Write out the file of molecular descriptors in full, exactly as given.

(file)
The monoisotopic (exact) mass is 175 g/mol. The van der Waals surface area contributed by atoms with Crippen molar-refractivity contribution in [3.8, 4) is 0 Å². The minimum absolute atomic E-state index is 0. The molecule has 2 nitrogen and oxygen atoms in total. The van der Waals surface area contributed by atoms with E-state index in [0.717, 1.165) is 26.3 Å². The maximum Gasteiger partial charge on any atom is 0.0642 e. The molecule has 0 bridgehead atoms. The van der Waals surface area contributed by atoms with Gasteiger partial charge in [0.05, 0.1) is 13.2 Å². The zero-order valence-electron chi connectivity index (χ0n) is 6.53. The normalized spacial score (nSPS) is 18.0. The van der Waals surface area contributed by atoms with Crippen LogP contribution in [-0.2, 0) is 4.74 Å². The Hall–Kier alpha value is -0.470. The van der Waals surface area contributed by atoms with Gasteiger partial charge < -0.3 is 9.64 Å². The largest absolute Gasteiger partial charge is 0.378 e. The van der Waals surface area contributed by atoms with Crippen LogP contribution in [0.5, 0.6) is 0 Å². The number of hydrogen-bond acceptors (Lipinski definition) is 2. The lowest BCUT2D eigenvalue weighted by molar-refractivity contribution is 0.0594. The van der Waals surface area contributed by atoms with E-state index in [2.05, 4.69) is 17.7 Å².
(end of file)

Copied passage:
The monoisotopic (exact) mass is 175 g/mol. The van der Waals surface area contributed by atoms with Crippen molar-refractivity contribution in [3.8, 4) is 0 Å². The minimum absolute atomic E-state index is 0. The molecule has 2 nitrogen and oxygen atoms in total. The van der Waals surface area contributed by atoms with E-state index in [0.717, 1.165) is 26.3 Å². The maximum Gasteiger partial charge on any atom is 0.0642 e. The molecule has 0 bridgehead atoms. The van der Waals surface area contributed by atoms with Gasteiger partial charge in [0.05, 0.1) is 13.2 Å². The zero-order valence-electron chi connectivity index (χ0n) is 6.53. The normalized spacial score (nSPS) is 18.0. The van der Waals surface area contributed by atoms with Crippen LogP contribution in [-0.2, 0) is 4.74 Å². The Hall–Kier alpha value is -0.470. The van der Waals surface area contributed by atoms with Gasteiger partial charge < -0.3 is 9.64 Å². The largest absolute Gasteiger partial charge is 0.378 e. The van der Waals surface area contributed by atoms with Crippen LogP contribution in [0.5, 0.6) is 0 Å². The number of hydrogen-bond acceptors (Lipinski definition) is 2. The lowest BCUT2D eigenvalue weighted by molar-refractivity contribution is 0.0594. The van der Waals surface area contributed by atoms with E-state index in [2.05, 4.69) is 17.7 Å².